There are two numbers we’ve been struck by this week, numbers that symbolize what science taught us about fitness throughout our country in 2016.

The first is 42 percent.

According to a study published in July, risk for premature death rises 42% when we are out of shape. Researchers found that poor physical fitness turned out to be unhealthier even than high blood pressure or poor cholesterol profiles, and it may be second only to smoking as the highest risk factor for premature death. These findings raise the possibility that by strengthening the body and prioritizing aerobic activity, we can help lower the risk of a variety of chronic diseases.

The second number is $2,500.

A wonderfully pragmatic study released in September explained how $2,500 is the amount of money we would likely save annually on medical costs related to heart disease if we walked for just 30 minutes most days. (For more on MANY the benefits of walking, check out this post from last November.)

These findings came from an analysis of 26,239 men and women published in the Journal of the American Heart Association, and because it focused only on expenses related to cardiovascular disease, the actual annual cost savings from being physically active could be substantially higher than $2,500. Surely this is not new information, as experts have known for some time that inactivity is expensive at the public health level. And most of us are keenly aware that sedentary people are more likely to develop a number of diseases.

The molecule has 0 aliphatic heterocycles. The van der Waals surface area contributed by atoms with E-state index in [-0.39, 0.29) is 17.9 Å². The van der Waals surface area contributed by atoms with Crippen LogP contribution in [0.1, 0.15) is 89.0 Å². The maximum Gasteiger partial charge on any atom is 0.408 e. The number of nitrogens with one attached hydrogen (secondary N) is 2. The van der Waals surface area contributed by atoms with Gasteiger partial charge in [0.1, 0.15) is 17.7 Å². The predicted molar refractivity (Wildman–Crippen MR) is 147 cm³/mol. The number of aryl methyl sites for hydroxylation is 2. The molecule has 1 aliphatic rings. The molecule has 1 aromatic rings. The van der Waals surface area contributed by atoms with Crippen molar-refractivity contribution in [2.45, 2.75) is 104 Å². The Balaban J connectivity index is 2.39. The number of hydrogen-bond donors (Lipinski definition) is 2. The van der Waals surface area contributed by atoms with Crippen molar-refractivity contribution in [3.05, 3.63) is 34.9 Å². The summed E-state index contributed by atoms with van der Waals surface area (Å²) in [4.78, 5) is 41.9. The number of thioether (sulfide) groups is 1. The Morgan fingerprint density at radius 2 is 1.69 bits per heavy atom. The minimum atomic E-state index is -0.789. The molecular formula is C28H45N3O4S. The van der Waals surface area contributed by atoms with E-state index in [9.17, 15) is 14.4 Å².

Of course there were other lessons in last year’s exercise research. For example, we learned how exercise prompts muscles to release substances that wind up changing the structure and function of the brain. And another study found that fat cells are likewise transformed by exercise. And did you know that proper aerobic activity can alter the composition of gut microbes in ways that aid in weight control over a person’s life span?

The benefits of being active do seem to be nearly incalculable.

All of these studies from in 2016 serve as a powerful reminder that being inactive can potentially cost us years from our lives and many thousands of dollars from our wallets. These studies continue to prove how exercise of almost any amount can substantially lower the risk of depression, muscle wasting, at least 13 types of cancer, and seasonal flus and colds.

As we begin a new year, we encourage you to consider the decidedly calculable advantages of being active, including a 42% increased risk of dying too young if you are unfit and the $2,500 in annual savings potentially enjoyed by those who get out and walk or run.

Will you join us in walking, running and otherwise moving in 2017?


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